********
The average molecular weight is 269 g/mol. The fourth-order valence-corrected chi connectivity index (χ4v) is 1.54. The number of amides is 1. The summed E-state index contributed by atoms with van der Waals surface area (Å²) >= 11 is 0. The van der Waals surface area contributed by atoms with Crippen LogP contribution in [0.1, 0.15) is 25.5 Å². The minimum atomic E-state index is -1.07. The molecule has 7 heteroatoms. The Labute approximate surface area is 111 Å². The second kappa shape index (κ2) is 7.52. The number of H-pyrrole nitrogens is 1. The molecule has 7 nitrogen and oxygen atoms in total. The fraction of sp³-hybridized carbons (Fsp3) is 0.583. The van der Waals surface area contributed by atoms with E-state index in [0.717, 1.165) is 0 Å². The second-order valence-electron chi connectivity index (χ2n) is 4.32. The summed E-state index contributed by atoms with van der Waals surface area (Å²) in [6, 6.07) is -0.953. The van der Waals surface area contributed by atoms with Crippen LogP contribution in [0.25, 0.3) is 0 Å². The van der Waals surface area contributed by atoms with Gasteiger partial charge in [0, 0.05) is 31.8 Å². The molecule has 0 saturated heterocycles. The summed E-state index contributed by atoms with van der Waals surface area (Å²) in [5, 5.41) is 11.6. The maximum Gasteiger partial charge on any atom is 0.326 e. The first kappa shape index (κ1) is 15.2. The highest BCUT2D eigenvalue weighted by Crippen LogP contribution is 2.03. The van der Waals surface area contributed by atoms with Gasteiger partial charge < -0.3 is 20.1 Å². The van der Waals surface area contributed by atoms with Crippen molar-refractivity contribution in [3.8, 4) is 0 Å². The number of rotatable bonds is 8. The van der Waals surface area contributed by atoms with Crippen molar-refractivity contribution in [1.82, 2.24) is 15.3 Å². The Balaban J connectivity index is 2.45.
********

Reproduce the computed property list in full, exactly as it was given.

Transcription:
The average molecular weight is 269 g/mol. The fourth-order valence-corrected chi connectivity index (χ4v) is 1.54. The number of amides is 1. The summed E-state index contributed by atoms with van der Waals surface area (Å²) >= 11 is 0. The van der Waals surface area contributed by atoms with Crippen LogP contribution in [0.1, 0.15) is 25.5 Å². The minimum atomic E-state index is -1.07. The molecule has 7 heteroatoms. The Labute approximate surface area is 111 Å². The second kappa shape index (κ2) is 7.52. The number of H-pyrrole nitrogens is 1. The molecule has 7 nitrogen and oxygen atoms in total. The fraction of sp³-hybridized carbons (Fsp3) is 0.583. The van der Waals surface area contributed by atoms with E-state index in [0.717, 1.165) is 0 Å². The second-order valence-electron chi connectivity index (χ2n) is 4.32. The summed E-state index contributed by atoms with van der Waals surface area (Å²) in [6, 6.07) is -0.953. The van der Waals surface area contributed by atoms with Crippen LogP contribution in [0.25, 0.3) is 0 Å². The van der Waals surface area contributed by atoms with Gasteiger partial charge in [0, 0.05) is 31.8 Å². The molecule has 0 saturated heterocycles. The summed E-state index contributed by atoms with van der Waals surface area (Å²) in [5, 5.41) is 11.6. The maximum Gasteiger partial charge on any atom is 0.326 e. The first kappa shape index (κ1) is 15.2. The highest BCUT2D eigenvalue weighted by Crippen LogP contribution is 2.03. The van der Waals surface area contributed by atoms with Gasteiger partial charge < -0.3 is 20.1 Å². The van der Waals surface area contributed by atoms with Crippen molar-refractivity contribution in [3.8, 4) is 0 Å². The number of rotatable bonds is 8. The van der Waals surface area contributed by atoms with Crippen molar-refractivity contribution in [1.82, 2.24) is 15.3 Å². The Balaban J connectivity index is 2.45.